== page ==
Sixth Grade Mathematics

Mr. David Power

Phone:

Email:

Degrees and Certifications:

BS Mechanical Engineering/Fine Arts from Rice University, 1982 MA Curriculum and Instruction from University of Colorado, 2005

Mr. David Power

I am excited to be starting my 14th year in the Falcon District as a sixth grade math teacher.  I look forward to working with you and yours to help us all become better problem solvers.
 

How Mr. Power Determines Math Grades for Students

  • Just a note that may answer some of the questions that you may have about your child’s grades and how they reflect his/her progress:

    • Grades are entered into the grade book occasionally during the week, but you can expect updates at least once a week.
    • Assessment results can take a week because of the density of information exchanged.
    • This is important: Assignments that are well-completed and on time have priority in the grading process. Updating the grade for missing and incomplete assignments takes time also! Parents, please keep this in mind when administering consequences from home. Thank you for your patience.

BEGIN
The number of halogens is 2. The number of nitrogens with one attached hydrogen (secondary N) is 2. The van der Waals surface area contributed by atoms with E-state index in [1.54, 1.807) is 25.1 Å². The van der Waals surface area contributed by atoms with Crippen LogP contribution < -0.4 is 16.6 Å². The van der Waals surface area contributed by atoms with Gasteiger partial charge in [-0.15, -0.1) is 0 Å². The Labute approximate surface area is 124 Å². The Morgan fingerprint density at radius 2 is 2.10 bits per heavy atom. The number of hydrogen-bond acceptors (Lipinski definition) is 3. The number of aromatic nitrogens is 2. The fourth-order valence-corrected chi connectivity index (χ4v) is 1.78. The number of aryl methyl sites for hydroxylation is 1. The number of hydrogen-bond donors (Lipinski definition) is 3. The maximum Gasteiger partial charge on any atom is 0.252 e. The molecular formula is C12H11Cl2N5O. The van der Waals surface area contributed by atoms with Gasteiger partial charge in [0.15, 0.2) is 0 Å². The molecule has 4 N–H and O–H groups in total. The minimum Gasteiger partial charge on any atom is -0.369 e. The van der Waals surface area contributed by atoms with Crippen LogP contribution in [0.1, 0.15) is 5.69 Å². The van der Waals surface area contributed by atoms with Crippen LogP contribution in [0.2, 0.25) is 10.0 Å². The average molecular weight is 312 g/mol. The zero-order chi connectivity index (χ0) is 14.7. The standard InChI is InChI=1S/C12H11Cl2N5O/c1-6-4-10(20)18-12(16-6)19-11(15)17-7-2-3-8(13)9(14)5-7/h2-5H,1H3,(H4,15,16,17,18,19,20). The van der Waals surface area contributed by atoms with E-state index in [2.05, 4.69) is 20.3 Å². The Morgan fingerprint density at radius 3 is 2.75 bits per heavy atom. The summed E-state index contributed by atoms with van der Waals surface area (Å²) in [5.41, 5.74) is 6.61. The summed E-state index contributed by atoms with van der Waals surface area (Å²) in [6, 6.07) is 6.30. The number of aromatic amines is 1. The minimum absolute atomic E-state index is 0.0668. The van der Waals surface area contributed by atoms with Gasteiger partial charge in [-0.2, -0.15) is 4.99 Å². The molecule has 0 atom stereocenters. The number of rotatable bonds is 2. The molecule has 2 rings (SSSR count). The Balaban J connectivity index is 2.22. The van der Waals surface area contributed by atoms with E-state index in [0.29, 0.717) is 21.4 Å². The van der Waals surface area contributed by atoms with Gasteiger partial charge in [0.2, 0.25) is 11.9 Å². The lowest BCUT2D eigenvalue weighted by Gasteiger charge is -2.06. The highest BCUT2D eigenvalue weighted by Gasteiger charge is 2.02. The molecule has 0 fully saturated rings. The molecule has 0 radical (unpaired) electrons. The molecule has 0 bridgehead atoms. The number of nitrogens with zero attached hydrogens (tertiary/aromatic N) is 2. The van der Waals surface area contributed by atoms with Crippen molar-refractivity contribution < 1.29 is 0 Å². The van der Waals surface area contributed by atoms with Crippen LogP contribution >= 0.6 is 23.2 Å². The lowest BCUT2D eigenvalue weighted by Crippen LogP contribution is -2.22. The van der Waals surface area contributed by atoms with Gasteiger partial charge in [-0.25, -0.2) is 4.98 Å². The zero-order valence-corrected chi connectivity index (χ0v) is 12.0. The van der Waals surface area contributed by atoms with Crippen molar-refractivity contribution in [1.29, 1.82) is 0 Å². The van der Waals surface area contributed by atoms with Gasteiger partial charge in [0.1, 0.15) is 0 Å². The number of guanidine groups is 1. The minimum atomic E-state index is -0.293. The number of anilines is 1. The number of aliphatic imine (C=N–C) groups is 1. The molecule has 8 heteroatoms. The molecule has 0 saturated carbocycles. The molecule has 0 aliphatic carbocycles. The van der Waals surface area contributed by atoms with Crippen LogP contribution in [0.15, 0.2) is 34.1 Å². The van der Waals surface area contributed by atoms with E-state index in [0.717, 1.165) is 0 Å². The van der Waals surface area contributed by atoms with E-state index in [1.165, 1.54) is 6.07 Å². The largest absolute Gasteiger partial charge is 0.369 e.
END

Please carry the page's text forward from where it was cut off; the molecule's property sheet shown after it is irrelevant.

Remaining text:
• Math grades are taken 50% from assessments and quizzes (to reflect achievement based on math content and practice standards) and 50% from daily assignments, both classroom and homework (to mirror achievement based on math practice standards).  Each student is responsible for showing all work in his or her journal and test papers.
    • Daily assignments (including both class and homework) are worth 10 points.
    • A successfully completed, 10-point daily assignment is: Well-attempted, completely answered, and gives evidence of sincere problem solving that is explicitly corrected with pen on the following day, having been done on time.
    • Penalties (given at the teacher’s discretion):
      • -1 point for being late (and not due to absence) and/or uncorrected.
      • -3 points for incomplete, half-hearted attempts that produce little if any evidence of thinking.
    • Any missing work can and should be made up, but must be done completely to avoid an additional “incomplete” penalty.
    • Incomplete work may be completed in exchange for a late penalty.
    • Quizzes are taken from select homework problems previously assigned and corrected. They may take place near mid-chapter and are additionally used as formative assessment data.
    • Assessments (tests) take place each chapter and assess both math content and practice in the forms of team and individual tests.

    Please do not hesitate to contact me with any questions or concerns: dpower@d49.org.